And yet… his luck was growing inexplicably worse. He summoned the one proven method for dealing with such cruel irony: double Bacardi and Cokes, of which he downed several while smoking and enlightening the attendants with detailed critiques of their service. Days later, he would find himself wishing that someone had just hit him, adding a black eye to his mangled features, adding a little more throb in his skull. As it was, he answered the call of nature. Finding the lavatories occupied, he drained his nature in a trash bin in full view of a stewardess. Nothing was said at the time, so Stradlin returned to his seat where he passed out until touchdown. Exiting the plane, he was suddenly surrounded by 12 cops and arrested. Thus another set of headlines for Guns N’ Roses and another year of probation for Izzy Stradlin, who’d pretty much had his fill of probation from a drug bust in the mid-’80s.
A year later, in 1990, GNR did another show with the Rolling Stones in Atlantic City. By this time, he had noticed a possible correlation between getting ripped and his luck going bad. It seemed a theory worthy of field investigation, and he had about a week of sobriety when Keith Richards and Ron Wood beckoned with a bottle of Rebel Yell. It was an invitation to his rock ‘n’ roll heart could not turn down. That was his last drink – certainly one of history’s coolest last drinks – and thereafter he took the road less traveled by, or at least the road untraveled by Keith and Ronnie. It was also a road that took him straight out of Guns N’ Roses.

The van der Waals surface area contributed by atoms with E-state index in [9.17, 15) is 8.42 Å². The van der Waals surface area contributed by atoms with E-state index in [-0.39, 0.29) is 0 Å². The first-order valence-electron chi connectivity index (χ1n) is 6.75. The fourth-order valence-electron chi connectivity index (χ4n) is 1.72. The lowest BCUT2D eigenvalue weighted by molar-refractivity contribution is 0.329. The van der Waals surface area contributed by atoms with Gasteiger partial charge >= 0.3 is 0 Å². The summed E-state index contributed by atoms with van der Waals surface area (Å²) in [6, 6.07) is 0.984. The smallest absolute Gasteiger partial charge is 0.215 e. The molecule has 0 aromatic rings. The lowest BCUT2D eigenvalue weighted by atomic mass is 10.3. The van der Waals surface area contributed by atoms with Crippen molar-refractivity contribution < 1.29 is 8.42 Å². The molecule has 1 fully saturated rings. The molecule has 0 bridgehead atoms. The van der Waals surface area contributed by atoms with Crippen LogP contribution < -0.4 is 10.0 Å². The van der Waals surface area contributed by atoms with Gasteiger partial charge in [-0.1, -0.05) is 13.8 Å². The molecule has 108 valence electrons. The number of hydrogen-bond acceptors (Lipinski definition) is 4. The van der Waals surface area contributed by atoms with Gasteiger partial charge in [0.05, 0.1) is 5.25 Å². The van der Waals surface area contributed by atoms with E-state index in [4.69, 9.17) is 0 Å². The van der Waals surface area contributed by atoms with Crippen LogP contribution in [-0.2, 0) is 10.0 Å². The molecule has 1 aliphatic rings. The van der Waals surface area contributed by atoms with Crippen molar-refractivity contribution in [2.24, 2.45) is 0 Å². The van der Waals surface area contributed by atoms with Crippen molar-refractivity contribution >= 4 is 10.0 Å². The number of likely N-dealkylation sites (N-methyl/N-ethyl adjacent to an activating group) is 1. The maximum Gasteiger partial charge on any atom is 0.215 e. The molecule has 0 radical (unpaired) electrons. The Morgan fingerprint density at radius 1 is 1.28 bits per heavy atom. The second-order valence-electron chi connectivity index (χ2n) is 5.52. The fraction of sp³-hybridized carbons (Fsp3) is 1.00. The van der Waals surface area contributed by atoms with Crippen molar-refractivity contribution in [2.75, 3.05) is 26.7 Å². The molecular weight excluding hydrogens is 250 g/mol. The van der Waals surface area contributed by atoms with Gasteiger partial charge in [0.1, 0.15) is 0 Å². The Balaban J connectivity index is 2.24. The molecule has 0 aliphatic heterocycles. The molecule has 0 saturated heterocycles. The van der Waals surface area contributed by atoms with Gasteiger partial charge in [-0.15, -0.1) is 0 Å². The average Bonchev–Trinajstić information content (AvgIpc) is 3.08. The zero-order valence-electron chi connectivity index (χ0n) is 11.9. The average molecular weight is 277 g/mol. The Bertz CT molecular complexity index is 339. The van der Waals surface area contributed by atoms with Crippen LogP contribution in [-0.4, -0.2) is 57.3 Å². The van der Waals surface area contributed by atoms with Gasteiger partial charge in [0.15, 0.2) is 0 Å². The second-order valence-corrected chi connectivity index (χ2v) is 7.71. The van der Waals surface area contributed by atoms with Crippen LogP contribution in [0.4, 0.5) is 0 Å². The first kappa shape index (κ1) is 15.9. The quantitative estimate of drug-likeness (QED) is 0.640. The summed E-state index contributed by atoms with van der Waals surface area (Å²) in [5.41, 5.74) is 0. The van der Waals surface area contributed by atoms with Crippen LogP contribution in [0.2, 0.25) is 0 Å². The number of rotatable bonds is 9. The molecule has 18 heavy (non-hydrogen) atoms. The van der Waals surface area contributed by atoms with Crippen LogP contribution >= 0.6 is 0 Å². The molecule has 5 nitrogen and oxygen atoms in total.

Did sobriety drive you out of Guns N’ Roses?
“Yeah, getting sober played a part in my leaving,” says Stradlin, his eyes glancing alternately at the floor and out his hotel room window at the rain clouds over Chicago. His long, dark hair is gradually entangling itself into dreadlocks, and you have to search his glowing complexion for evidence of canine mastication. The overall impression is a vibrant shyness. “I think you make more decisions when you’re sober. And when you’re fucked up, you’re more likely to put up with things you wouldn’t normally put up with. When I have something I wanna do, I gotta do it. I like just doing it. I didn’t like the complications that became such a part of daily life in Guns N’ Roses. Sometimes for the simplest things to happen would take days. Time was so slow, you sat around for days just to do a photo shoot. Schedule it, get a phone call, it’s been delayed. Reschedule it, get a phone call, it’s been delayed again. That pattern could stretch out for weeks. On “Illusion”, we did the basic tracks in about a month. Then there was a time lag of about a year before the vocals were finished. I went back to Indiana and painted the house. If you’ve got a group and people are focused, it just shouldn’t take that long.”
Why did Axl take so long?